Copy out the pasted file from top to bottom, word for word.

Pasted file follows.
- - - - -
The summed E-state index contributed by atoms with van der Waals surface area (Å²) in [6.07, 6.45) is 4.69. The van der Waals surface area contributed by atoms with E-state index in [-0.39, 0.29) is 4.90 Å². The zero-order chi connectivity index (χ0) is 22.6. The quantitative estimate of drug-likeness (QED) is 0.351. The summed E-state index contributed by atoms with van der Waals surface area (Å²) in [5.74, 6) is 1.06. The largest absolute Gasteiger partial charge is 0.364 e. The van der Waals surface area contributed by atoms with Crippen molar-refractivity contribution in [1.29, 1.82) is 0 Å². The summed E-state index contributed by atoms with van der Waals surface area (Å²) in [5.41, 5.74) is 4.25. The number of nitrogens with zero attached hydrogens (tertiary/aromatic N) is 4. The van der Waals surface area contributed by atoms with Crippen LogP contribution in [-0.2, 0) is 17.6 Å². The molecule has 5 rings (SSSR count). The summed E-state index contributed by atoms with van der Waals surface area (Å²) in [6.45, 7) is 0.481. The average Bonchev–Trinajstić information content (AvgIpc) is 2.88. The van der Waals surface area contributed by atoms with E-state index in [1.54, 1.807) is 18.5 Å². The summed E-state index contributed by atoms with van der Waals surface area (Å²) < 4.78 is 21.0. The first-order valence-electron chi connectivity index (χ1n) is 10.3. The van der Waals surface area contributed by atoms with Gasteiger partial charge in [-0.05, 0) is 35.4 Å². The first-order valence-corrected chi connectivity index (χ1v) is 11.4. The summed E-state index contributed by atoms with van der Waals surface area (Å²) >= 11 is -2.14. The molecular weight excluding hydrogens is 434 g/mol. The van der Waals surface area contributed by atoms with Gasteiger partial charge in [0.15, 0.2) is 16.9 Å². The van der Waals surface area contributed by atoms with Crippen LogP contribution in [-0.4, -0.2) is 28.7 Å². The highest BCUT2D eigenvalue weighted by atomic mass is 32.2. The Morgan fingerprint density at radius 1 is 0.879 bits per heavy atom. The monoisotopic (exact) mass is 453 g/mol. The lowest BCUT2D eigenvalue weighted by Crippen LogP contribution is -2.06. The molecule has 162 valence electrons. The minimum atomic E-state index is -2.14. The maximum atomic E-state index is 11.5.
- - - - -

The summed E-state index contributed by atoms with van der Waals surface area (Å²) in [6.07, 6.45) is 4.69. The van der Waals surface area contributed by atoms with E-state index in [-0.39, 0.29) is 4.90 Å². The zero-order chi connectivity index (χ0) is 22.6. The quantitative estimate of drug-likeness (QED) is 0.351. The summed E-state index contributed by atoms with van der Waals surface area (Å²) in [5.74, 6) is 1.06. The largest absolute Gasteiger partial charge is 0.364 e. The van der Waals surface area contributed by atoms with Crippen molar-refractivity contribution in [1.29, 1.82) is 0 Å². The summed E-state index contributed by atoms with van der Waals surface area (Å²) in [5.41, 5.74) is 4.25. The number of nitrogens with zero attached hydrogens (tertiary/aromatic N) is 4. The van der Waals surface area contributed by atoms with Crippen LogP contribution in [-0.2, 0) is 17.6 Å². The molecule has 5 rings (SSSR count). The summed E-state index contributed by atoms with van der Waals surface area (Å²) in [6.45, 7) is 0.481. The average Bonchev–Trinajstić information content (AvgIpc) is 2.88. The van der Waals surface area contributed by atoms with E-state index in [1.54, 1.807) is 18.5 Å². The summed E-state index contributed by atoms with van der Waals surface area (Å²) < 4.78 is 21.0. The first-order valence-electron chi connectivity index (χ1n) is 10.3. The van der Waals surface area contributed by atoms with Gasteiger partial charge in [-0.05, 0) is 35.4 Å². The first-order valence-corrected chi connectivity index (χ1v) is 11.4. The summed E-state index contributed by atoms with van der Waals surface area (Å²) >= 11 is -2.14. The molecular weight excluding hydrogens is 434 g/mol. The van der Waals surface area contributed by atoms with Gasteiger partial charge in [0.15, 0.2) is 16.9 Å². The van der Waals surface area contributed by atoms with Crippen LogP contribution in [-0.4, -0.2) is 28.7 Å². The highest BCUT2D eigenvalue weighted by atomic mass is 32.2. The Morgan fingerprint density at radius 1 is 0.879 bits per heavy atom. The monoisotopic (exact) mass is 453 g/mol. The lowest BCUT2D eigenvalue weighted by Crippen LogP contribution is -2.06. The molecule has 162 valence electrons. The minimum atomic E-state index is -2.14. The maximum atomic E-state index is 11.5.